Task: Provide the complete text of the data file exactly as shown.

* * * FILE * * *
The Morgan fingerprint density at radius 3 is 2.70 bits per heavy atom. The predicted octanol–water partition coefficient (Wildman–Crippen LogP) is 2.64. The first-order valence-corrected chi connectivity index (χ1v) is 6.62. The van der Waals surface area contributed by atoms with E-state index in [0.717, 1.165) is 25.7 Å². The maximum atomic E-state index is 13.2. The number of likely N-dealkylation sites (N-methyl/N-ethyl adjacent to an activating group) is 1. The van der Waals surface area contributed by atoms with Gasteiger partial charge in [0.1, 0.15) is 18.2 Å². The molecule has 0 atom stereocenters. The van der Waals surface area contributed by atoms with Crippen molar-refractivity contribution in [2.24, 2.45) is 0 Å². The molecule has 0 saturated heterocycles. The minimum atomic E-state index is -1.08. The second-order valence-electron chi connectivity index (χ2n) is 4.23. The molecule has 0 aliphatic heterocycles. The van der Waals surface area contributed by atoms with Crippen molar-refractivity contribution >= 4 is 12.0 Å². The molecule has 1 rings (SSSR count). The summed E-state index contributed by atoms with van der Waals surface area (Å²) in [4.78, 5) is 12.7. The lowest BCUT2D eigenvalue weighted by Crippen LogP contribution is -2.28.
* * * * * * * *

The Morgan fingerprint density at radius 3 is 2.70 bits per heavy atom. The predicted octanol–water partition coefficient (Wildman–Crippen LogP) is 2.64. The first-order valence-corrected chi connectivity index (χ1v) is 6.62. The van der Waals surface area contributed by atoms with E-state index in [0.717, 1.165) is 25.7 Å². The maximum atomic E-state index is 13.2. The number of likely N-dealkylation sites (N-methyl/N-ethyl adjacent to an activating group) is 1. The van der Waals surface area contributed by atoms with Gasteiger partial charge in [0.1, 0.15) is 18.2 Å². The molecule has 0 atom stereocenters. The van der Waals surface area contributed by atoms with Crippen molar-refractivity contribution in [2.24, 2.45) is 0 Å². The molecule has 0 saturated heterocycles. The minimum atomic E-state index is -1.08. The second-order valence-electron chi connectivity index (χ2n) is 4.23. The molecule has 0 aliphatic heterocycles. The van der Waals surface area contributed by atoms with Crippen molar-refractivity contribution >= 4 is 12.0 Å². The molecule has 1 rings (SSSR count). The summed E-state index contributed by atoms with van der Waals surface area (Å²) in [4.78, 5) is 12.7. The lowest BCUT2D eigenvalue weighted by Crippen LogP contribution is -2.28.